From Diane Ravitch's blog:
President-Elect Joe Biden selected Dr. Miguel Cardona, Commissioner of Education in Connecticut, to be his administration’s Secretary of Education.
Diane copies the Washington Post article on the selection where they note that the Democrats for Education Reform types won because a progressive educator was not picked for the job.
Ravitch then opines:
So this much is clear. Biden rejected the progressive candidate, Dr. Leslie T. Fenwick. However, Dr. Cardona is not a Broadie, not a DFER favorite, not a member of Jeb Bush’s “Chiefs for Change.” All of this is good news. We know that these fake “reformers” lobbied hard for one of their own. They lost. That’s good news too.
Dr. Cardona has not taken a position on the major issues that define the major education policy battles of the past two decades. He has been critical of excessive testing, but does not oppose the use of standardized testing on principle. He has been critical of test-based evaluation of teachers (a major element of Race to the Top), because he knows that it doesn’t work.
I am neither optimistic nor pessimistic right now. From the Washington Post story that Ravitch cites, we also learn that one of Cardona and President-Elect Biden's major goals is to open school buildings as fast as possible. That could mean problems.
The Connecticut Education Association is optimistic. Here's part of their reaction to Cardona's selection:
“Cardona is a Connecticut public school educator who understands the federal role in increasing educational opportunities for all students, seeks teacher voices in collaborative efforts to help improve schools, and recognizes that highly qualified teachers are the greatest asset in public education,” says CEA President Jeff Leake.
“Throughout the pandemic he has worked closely with education stakeholders to address important issues facing our students, teachers, families, and communities and has ensured all students have access to technology for remote learning,” Leake adds. “He believes teachers need to have a seat at the table in order to develop well-informed education policy. He has always sought out diverse educator voices as experts and welcomed their experience and knowledge on many issues that impact educators and their students.”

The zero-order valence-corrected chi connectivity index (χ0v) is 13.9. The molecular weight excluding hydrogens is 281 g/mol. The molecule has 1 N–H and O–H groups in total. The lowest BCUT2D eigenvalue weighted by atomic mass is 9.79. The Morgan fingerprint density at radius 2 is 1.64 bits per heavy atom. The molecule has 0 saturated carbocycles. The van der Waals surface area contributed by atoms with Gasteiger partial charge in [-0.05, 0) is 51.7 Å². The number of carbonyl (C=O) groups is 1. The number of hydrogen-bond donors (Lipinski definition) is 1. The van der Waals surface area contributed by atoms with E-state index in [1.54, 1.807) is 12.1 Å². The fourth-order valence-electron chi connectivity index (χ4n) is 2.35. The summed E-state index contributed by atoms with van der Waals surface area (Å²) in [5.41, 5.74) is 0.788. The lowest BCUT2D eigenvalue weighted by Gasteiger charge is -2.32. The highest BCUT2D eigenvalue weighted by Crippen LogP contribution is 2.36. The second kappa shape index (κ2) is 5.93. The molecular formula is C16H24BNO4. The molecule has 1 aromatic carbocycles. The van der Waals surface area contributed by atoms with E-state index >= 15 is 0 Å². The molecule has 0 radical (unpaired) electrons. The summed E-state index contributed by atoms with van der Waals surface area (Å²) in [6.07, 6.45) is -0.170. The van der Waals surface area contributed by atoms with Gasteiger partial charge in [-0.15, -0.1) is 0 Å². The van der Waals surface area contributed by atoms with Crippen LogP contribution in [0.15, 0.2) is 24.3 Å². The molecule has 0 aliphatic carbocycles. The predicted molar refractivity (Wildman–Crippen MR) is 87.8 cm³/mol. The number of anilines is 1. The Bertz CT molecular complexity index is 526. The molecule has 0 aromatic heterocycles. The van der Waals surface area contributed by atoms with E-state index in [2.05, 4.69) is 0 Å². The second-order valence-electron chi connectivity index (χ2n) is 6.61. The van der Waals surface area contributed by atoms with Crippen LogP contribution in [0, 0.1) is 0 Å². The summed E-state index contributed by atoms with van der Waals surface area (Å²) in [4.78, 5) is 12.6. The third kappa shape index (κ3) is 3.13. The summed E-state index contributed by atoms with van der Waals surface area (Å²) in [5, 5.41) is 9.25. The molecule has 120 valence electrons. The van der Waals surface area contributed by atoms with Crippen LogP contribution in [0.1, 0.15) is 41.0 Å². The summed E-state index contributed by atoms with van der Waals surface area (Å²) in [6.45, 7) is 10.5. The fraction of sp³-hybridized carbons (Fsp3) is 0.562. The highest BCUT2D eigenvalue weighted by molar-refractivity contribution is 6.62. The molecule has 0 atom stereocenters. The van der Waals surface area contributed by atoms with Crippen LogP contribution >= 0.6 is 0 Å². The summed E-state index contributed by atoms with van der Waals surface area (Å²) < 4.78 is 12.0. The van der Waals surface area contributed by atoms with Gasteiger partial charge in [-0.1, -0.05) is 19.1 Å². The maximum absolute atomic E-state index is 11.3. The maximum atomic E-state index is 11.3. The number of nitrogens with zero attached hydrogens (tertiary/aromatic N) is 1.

Cardona worked alongside educators to address important concerns but many challenging issues remain unresolved. Last spring he waived the 180 school day requirement when the pandemic hit, worked hard to ensure graduating students received the recognition they deserved when schools were forced to close, secured a federal waiver from annual standardized testing, waived teacher evaluation requirements at the end of the last school year, and supported remote work options for teachers unable to teach in-person due to health conditions, quarantine, or childcare issues.
As commissioner, Cardona has brought diverse groups together and welcomed the continuing conversation and sharing of perspectives with education groups including CEA, AFT Connecticut, and the Connecticut Association of Public School Superintendents, while working to address the challenges facing public education in Connecticut.